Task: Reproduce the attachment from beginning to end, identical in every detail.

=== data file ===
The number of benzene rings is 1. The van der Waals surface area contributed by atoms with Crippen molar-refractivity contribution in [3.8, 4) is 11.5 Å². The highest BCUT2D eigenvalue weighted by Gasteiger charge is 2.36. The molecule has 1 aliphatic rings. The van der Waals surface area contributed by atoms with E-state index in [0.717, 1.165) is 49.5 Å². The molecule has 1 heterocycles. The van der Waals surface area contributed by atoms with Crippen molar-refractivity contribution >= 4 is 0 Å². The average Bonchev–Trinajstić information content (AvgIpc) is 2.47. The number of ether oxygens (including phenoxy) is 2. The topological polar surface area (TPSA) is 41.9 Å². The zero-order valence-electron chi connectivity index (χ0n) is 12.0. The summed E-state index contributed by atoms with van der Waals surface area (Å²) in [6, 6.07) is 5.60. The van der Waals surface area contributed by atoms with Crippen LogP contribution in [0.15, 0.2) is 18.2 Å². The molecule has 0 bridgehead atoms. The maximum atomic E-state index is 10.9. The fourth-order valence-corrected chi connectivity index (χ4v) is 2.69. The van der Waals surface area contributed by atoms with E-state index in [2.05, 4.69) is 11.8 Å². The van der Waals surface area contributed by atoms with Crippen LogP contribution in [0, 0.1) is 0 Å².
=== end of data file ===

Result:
The number of benzene rings is 1. The van der Waals surface area contributed by atoms with Crippen molar-refractivity contribution in [3.8, 4) is 11.5 Å². The highest BCUT2D eigenvalue weighted by Gasteiger charge is 2.36. The molecule has 1 aliphatic rings. The van der Waals surface area contributed by atoms with E-state index in [0.717, 1.165) is 49.5 Å². The molecule has 1 heterocycles. The van der Waals surface area contributed by atoms with Crippen molar-refractivity contribution >= 4 is 0 Å². The average Bonchev–Trinajstić information content (AvgIpc) is 2.47. The number of ether oxygens (including phenoxy) is 2. The topological polar surface area (TPSA) is 41.9 Å². The zero-order valence-electron chi connectivity index (χ0n) is 12.0. The summed E-state index contributed by atoms with van der Waals surface area (Å²) in [6, 6.07) is 5.60. The van der Waals surface area contributed by atoms with Crippen LogP contribution in [0.15, 0.2) is 18.2 Å². The molecule has 0 bridgehead atoms. The maximum atomic E-state index is 10.9. The fourth-order valence-corrected chi connectivity index (χ4v) is 2.69. The van der Waals surface area contributed by atoms with E-state index in [2.05, 4.69) is 11.8 Å². The van der Waals surface area contributed by atoms with Crippen LogP contribution in [0, 0.1) is 0 Å².